If you've got the DOOM reboot then I heartily recommend you just go and play its Arcade Mode instead. This was added as a free update back in October last year, and it's everything you want from a score-attack shooter and then some. Failing that, and if you've never played Bulletstorm before, then it's worth a play-through should you spot it at a deep discount further down the line.
So as I sit here drinking the last of my fine lager, pondering the meaning of existence, I wholeheartedly recommend you pour yourself a glass of Nier Automata too. PlatinumGames has had many high points throughout its 11-year existence, but never has it delivered something quite as mesmerising as Nier Automata, an action-RPG to be truly savoured.
If you aren't overly familiar with some of the immersive sims that are out there right now, you'll be in for a heck of a ride. There are precious few games right now which do what Prey is trying to do, preserving the core single-player FPS experience for those who don't want to just blast everything in sight. I wouldn't say Prey is the thinking man's FPS, but it's certainly got plenty of substance. In the absence of BioShock 3, this is going to be as good as it gets.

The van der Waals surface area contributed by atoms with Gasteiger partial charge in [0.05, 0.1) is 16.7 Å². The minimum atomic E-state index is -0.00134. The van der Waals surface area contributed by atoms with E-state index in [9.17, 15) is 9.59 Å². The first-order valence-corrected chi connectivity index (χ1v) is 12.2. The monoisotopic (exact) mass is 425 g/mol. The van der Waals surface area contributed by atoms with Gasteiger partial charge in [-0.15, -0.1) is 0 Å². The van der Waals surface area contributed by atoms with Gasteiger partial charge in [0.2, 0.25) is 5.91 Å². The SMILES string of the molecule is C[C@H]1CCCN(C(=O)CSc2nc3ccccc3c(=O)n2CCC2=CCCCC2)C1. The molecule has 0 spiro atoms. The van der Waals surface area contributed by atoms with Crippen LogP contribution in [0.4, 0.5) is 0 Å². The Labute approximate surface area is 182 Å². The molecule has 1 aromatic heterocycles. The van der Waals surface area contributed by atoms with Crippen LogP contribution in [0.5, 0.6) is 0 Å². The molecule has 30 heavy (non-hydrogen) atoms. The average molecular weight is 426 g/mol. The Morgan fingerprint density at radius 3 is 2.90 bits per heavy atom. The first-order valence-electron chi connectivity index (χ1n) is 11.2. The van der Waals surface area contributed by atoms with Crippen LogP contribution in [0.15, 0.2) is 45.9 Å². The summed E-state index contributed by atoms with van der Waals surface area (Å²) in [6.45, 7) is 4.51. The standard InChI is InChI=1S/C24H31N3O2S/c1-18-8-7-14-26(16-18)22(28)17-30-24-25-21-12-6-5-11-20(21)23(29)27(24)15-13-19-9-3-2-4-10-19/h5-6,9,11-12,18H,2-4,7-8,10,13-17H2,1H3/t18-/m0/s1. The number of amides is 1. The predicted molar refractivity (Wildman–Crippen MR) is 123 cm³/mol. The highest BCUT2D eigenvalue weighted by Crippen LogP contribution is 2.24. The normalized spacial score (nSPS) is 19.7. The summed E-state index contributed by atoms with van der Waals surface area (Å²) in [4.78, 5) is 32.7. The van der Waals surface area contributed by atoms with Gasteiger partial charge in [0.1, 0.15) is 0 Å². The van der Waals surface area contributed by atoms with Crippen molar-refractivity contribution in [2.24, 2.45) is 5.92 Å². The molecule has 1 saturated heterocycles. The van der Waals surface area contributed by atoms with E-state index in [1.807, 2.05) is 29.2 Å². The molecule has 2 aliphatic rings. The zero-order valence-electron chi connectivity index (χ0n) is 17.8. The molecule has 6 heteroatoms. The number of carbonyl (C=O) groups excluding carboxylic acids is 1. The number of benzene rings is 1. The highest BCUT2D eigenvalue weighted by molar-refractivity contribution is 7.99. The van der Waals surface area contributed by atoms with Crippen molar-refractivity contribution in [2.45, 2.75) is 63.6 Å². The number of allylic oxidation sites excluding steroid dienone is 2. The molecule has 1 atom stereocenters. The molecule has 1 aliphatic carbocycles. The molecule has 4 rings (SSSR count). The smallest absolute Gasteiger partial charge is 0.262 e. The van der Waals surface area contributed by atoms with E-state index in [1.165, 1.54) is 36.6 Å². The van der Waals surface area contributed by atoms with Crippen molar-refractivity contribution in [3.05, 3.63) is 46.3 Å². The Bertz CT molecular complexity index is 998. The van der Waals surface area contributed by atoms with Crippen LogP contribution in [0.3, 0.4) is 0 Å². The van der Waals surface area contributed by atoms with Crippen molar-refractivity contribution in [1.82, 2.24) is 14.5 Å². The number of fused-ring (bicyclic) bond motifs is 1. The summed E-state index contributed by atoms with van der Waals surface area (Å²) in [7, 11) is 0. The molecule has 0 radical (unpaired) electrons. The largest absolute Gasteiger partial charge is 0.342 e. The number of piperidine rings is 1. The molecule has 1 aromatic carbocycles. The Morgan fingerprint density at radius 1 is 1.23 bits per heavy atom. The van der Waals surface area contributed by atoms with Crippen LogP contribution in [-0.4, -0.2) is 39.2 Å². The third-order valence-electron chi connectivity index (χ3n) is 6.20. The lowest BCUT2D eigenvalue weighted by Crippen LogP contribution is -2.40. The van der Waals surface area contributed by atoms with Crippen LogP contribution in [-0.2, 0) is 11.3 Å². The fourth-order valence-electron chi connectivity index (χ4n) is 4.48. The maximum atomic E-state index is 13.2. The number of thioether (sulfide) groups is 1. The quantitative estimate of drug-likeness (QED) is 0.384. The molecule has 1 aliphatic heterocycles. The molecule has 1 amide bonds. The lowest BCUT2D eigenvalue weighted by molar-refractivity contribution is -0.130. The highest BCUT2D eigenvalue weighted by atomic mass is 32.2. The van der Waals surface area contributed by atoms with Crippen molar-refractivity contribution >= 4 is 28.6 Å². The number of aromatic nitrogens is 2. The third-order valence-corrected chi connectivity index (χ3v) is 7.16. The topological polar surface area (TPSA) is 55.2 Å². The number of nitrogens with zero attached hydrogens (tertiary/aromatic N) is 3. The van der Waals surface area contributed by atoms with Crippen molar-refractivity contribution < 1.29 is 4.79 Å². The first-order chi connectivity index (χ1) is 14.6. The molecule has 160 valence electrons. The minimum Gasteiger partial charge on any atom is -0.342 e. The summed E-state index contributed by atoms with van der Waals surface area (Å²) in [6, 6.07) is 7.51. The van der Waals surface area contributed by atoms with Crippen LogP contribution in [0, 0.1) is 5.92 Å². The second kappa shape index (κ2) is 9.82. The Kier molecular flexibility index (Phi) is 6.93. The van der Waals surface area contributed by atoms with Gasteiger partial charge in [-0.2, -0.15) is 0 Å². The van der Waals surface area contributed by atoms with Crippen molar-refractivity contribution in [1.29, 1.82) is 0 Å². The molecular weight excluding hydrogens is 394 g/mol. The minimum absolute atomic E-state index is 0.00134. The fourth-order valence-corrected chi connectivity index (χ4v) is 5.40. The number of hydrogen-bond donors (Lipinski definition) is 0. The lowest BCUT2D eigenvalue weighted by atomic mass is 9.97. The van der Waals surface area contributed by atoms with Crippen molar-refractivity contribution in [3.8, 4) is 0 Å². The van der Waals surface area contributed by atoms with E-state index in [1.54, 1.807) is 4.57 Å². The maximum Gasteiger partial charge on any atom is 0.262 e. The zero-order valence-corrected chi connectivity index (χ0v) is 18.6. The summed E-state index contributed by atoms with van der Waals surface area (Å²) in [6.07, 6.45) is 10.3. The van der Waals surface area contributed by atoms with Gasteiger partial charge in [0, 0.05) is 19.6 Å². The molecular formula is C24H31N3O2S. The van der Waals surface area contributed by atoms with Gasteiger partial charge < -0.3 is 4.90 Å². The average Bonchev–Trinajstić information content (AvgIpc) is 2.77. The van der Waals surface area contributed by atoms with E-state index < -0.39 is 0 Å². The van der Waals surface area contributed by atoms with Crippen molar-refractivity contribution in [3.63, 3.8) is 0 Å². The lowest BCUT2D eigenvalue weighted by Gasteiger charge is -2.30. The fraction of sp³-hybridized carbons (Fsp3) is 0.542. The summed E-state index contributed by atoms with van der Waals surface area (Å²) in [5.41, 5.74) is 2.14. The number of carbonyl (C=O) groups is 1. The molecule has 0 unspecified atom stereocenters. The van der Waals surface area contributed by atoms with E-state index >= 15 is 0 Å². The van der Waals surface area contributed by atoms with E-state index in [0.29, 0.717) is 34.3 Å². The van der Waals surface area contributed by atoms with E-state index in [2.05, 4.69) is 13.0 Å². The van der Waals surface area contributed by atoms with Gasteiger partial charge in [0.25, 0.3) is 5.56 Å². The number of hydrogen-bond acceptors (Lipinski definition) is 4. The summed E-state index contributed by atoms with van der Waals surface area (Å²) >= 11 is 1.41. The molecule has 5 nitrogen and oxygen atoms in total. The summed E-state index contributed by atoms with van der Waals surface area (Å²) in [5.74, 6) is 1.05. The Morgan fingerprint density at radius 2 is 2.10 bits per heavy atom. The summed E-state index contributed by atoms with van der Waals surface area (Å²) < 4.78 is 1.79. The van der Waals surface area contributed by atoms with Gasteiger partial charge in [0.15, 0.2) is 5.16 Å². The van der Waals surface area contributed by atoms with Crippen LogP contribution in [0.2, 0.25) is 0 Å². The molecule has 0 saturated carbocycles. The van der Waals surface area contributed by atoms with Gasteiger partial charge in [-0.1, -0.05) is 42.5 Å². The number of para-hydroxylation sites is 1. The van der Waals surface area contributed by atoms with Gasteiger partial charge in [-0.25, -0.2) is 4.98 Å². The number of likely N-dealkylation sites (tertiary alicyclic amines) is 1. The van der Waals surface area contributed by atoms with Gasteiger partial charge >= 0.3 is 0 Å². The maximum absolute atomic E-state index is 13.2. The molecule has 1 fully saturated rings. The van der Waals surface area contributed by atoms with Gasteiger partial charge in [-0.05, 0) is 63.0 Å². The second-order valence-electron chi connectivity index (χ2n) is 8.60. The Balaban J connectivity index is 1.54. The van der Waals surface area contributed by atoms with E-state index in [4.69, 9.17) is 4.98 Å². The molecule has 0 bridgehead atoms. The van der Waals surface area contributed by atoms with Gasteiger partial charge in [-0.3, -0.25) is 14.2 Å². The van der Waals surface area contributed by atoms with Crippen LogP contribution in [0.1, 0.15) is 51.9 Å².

All in all, Dirt 4 is an undeniably fantastic racing experience wrapped up in a dull procession of events known as a career mode. At its absolute best it can be a white-knuckle thrill ride that hardcore racing fans would do well to give a try, but those after a more consistently adrenaline-filled arcade experience may want to look elsewhere.
Superhot VR is still a joyous experience and one which I have to admit I enjoyed more than the original. It's the sort of game that once you come out of VR, you're dying to tell people what you've done. You actually feel like you've briefly lived in an action movie, and there can be no better argument for the power of VR. Superhot VR is impossibly cool, unbearably stylish, and horrendously addictive. SUPER. HOT. SUPER. HOT. SUPER.